Tapestry of Faith: Families: A Jr. High School Youth Program that Explores the Diversity, Commonality, and Meaning of Families

Taking It Home

Part of Families

American families have always shown remarkable resiliency, or flexible adjustment to natural, economic, and social challenges. Their strengths resemble the elasticity of a spider web, a gull's skillful flow with the wind, the regenerating power of perennial grasses, the cooperation of an ant colony, and the persistence of a stream carving canyon rocks. These are not the strengths of fixed monuments but living organisms. This resilience is not measured by wealth, muscle, or efficiency but by creativity, unity, and hope. Cultivating these family strengths is critical to a thriving human community.

Ben Silliman, Family Life Specialist with the University of Wyoming's Cooperative Extension Service


We talked about the different feelings involved in family life. We also listed some of the changes many families go through and acted out scenarios showing how families could deal with changes successfully and unsuccessfully. We brought home resources for families dealing with stressful times.


Is there one person in your family with whom you find it easy to talk about unpleasant emotions? If there is someone like that in your family, think of a special way to thank him/her. You could show your appreciation with a card you create yourself, a hug, or perhaps a specially prepared snack. Let the family member know how much you value his/her listening and non-judgmental ear and hope you can be that type of person for someone else.


Develop a signal system. Here is an example: Louisa May Alcott was a moody child. Her family dealt with it by using a pillow signal system. If the orange pillow on the couch was up, it was OK to approach Louisa. If the pillow was down it meant give her some space.

It is important for families to communicate their feelings and needs; sometimes that is hard. Help your family develop a nonverbal system for those moments when you are busy or it is hard to talk. Try a "stoplight" system for each person. You can buy all kinds of blank magnet sheets at any office supply or craft store. Make a stoplight for each person and write each person's name on a small magnet. Place these on the fridge. Red means the person needs to be left alone, green means she/he is approachable, and yellow means ask before you approach. Or perhaps you could develop a more complicated system that includes what you need. You could make a magnetic chart for the fridge that lists a whole bunch of feeling words and some needs like "I need a hug" or "I need space" or "Ask me how my day went."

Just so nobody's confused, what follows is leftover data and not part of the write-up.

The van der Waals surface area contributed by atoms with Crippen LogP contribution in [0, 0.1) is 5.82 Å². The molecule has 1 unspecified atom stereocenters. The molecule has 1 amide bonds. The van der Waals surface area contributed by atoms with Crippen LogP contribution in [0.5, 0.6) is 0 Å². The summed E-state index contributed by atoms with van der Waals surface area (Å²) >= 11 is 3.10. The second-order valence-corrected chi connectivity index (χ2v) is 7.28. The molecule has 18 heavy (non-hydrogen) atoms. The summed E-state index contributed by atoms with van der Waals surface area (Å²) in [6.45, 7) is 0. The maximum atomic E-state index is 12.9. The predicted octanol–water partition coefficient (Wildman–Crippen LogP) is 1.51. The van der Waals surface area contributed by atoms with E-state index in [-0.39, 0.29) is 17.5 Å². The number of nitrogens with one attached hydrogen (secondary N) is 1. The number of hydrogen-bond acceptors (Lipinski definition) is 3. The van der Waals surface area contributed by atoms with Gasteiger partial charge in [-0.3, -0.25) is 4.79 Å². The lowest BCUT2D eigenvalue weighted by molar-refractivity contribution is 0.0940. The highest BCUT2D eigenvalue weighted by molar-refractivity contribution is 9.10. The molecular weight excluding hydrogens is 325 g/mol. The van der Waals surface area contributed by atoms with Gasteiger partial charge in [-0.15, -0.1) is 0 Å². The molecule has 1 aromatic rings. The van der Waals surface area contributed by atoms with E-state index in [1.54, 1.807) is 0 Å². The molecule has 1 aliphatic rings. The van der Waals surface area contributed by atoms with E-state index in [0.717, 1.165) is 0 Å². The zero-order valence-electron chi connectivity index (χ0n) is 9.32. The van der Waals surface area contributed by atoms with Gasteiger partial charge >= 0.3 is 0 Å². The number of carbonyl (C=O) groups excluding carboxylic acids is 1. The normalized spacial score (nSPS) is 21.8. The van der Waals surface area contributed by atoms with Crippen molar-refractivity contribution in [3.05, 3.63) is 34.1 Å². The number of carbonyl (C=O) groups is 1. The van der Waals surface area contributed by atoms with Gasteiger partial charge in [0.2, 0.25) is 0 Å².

Some of us are book smart and some of us have a lot of common sense. Some of us can easily memorize things we hear and others find it easy to understand how others feel. Multiple intelligences exist. The ability to understand and express emotions is one kind of intelligence. The better we are able to have "intelligence" about emotions, the more likely we will have happy, healthy relationships. Kate Cannon, a trainer and writer on the subject, lists seven simple ways to increase your emotional intelligence. Share these with your family and friends:

  • Take time every day to appreciate what is right in the world and in your life. At dinner, have everyone share one thing that went well for him/her that day.
  • Increase your feeling word vocabulary. Start a feeling wall on which to write down all the feeling words you can think of. Add to the wall when you hear a new word.
  • Be your own best friend. Think of the advice you give a dear friend in a difficult time—and take that advice yourself!
  • Listen with your heart; create connections.
  • Talk back to yourself in a positive way.
  • Tune in to your body. Notice where and when you feel different feelings.
  • Smile more.


Mission statements are used by groups of people to help them work together. They help remind people of what they have in common, how they want to treat each other, and what goals they share. Your church has a mission statement. See if you can find it. It probably says something about why you get together as a community. Families can have mission statements too. Start by asking each family member to answer the questions below. You might consider doing this exercise as part of a family meeting. Younger family members can dictate their answers.

  • Describe your family's strengths.
  • What is most important to you about your family?
  • What are your collective goals? Describe what your family will be like in five years; ten years; fifteen years.
  • When do you feel most connected to one another?
  • How would you like to be treated?
  • What do you value?

When you have completed the questions, use your collective responses to formulate a series of declarations that will become your mission statement.

For instance, if you said your family is smart and someone else said your family is healthy, and those qualities are important to your family, your mission statement could read, The Coca family is smart and we like to stay healthy.

Next, write your mission statement and post it in a location where your entire family can see it often. Revisit your mission statement several times a year and make changes to reflect new values, hopes, and dreams.